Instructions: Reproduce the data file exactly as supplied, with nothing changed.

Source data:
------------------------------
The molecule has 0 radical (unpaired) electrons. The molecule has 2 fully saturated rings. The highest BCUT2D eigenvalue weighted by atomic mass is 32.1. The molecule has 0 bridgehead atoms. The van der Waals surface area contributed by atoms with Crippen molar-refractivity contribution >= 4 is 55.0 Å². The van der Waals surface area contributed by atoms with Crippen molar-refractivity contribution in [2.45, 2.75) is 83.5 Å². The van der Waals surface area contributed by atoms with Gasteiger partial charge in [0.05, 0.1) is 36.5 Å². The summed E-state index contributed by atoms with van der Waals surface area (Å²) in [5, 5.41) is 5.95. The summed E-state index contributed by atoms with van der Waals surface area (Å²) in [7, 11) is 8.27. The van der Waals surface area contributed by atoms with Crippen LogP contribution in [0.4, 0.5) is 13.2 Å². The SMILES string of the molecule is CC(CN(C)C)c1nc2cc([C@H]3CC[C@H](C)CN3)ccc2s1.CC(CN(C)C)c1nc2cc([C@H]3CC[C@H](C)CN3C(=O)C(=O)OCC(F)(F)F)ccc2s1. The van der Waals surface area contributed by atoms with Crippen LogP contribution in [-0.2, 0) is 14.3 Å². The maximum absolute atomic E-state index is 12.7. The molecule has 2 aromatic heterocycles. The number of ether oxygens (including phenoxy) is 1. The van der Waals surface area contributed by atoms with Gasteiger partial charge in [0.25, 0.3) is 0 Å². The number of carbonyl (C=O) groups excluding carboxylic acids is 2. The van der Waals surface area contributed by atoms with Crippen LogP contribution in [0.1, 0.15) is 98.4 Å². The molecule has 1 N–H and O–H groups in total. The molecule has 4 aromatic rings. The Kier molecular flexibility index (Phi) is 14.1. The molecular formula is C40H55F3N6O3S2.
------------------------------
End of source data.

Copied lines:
The molecule has 0 radical (unpaired) electrons. The molecule has 2 fully saturated rings. The highest BCUT2D eigenvalue weighted by atomic mass is 32.1. The molecule has 0 bridgehead atoms. The van der Waals surface area contributed by atoms with Crippen molar-refractivity contribution >= 4 is 55.0 Å². The van der Waals surface area contributed by atoms with Crippen molar-refractivity contribution in [2.45, 2.75) is 83.5 Å². The van der Waals surface area contributed by atoms with Gasteiger partial charge in [0.05, 0.1) is 36.5 Å². The summed E-state index contributed by atoms with van der Waals surface area (Å²) in [5, 5.41) is 5.95. The summed E-state index contributed by atoms with van der Waals surface area (Å²) in [7, 11) is 8.27. The van der Waals surface area contributed by atoms with Crippen LogP contribution in [0.4, 0.5) is 13.2 Å². The SMILES string of the molecule is CC(CN(C)C)c1nc2cc([C@H]3CC[C@H](C)CN3)ccc2s1.CC(CN(C)C)c1nc2cc([C@H]3CC[C@H](C)CN3C(=O)C(=O)OCC(F)(F)F)ccc2s1. The van der Waals surface area contributed by atoms with Crippen LogP contribution in [-0.2, 0) is 14.3 Å². The maximum absolute atomic E-state index is 12.7. The molecule has 2 aromatic heterocycles. The number of ether oxygens (including phenoxy) is 1. The van der Waals surface area contributed by atoms with Gasteiger partial charge in [0.25, 0.3) is 0 Å². The number of carbonyl (C=O) groups excluding carboxylic acids is 2. The van der Waals surface area contributed by atoms with Crippen LogP contribution in [0.1, 0.15) is 98.4 Å². The molecule has 1 N–H and O–H groups in total. The molecule has 4 aromatic rings. The Kier molecular flexibility index (Phi) is 14.1. The molecular formula is C40H55F3N6O3S2.